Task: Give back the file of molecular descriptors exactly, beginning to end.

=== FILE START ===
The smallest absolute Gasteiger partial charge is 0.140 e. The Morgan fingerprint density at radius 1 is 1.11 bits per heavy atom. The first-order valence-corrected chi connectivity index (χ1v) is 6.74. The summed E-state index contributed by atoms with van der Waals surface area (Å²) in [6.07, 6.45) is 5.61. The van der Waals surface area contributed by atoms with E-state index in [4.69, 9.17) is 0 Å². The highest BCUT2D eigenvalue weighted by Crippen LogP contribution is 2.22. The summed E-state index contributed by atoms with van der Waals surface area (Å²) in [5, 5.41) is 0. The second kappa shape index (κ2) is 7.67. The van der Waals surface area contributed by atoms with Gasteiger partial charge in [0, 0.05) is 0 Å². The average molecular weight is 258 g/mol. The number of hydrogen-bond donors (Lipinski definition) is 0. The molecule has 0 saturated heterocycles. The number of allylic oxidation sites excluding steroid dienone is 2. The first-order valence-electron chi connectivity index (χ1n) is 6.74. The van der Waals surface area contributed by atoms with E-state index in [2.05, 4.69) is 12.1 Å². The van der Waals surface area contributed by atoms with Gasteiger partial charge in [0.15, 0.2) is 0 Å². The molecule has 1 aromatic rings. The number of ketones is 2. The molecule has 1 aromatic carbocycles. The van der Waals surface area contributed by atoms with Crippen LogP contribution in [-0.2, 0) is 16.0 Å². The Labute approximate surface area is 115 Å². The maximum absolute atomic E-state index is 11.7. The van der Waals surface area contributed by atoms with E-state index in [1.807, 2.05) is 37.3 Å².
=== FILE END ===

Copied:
The smallest absolute Gasteiger partial charge is 0.140 e. The Morgan fingerprint density at radius 1 is 1.11 bits per heavy atom. The first-order valence-corrected chi connectivity index (χ1v) is 6.74. The summed E-state index contributed by atoms with van der Waals surface area (Å²) in [6.07, 6.45) is 5.61. The van der Waals surface area contributed by atoms with E-state index in [4.69, 9.17) is 0 Å². The highest BCUT2D eigenvalue weighted by Crippen LogP contribution is 2.22. The summed E-state index contributed by atoms with van der Waals surface area (Å²) in [5, 5.41) is 0. The second kappa shape index (κ2) is 7.67. The van der Waals surface area contributed by atoms with Gasteiger partial charge in [0, 0.05) is 0 Å². The average molecular weight is 258 g/mol. The number of hydrogen-bond donors (Lipinski definition) is 0. The molecule has 0 saturated heterocycles. The number of allylic oxidation sites excluding steroid dienone is 2. The first-order valence-electron chi connectivity index (χ1n) is 6.74. The van der Waals surface area contributed by atoms with E-state index in [2.05, 4.69) is 12.1 Å². The van der Waals surface area contributed by atoms with Gasteiger partial charge in [0.15, 0.2) is 0 Å². The molecule has 1 aromatic rings. The number of ketones is 2. The molecule has 1 aromatic carbocycles. The van der Waals surface area contributed by atoms with Crippen LogP contribution in [-0.2, 0) is 16.0 Å². The Labute approximate surface area is 115 Å². The maximum absolute atomic E-state index is 11.7. The van der Waals surface area contributed by atoms with E-state index in [1.807, 2.05) is 37.3 Å².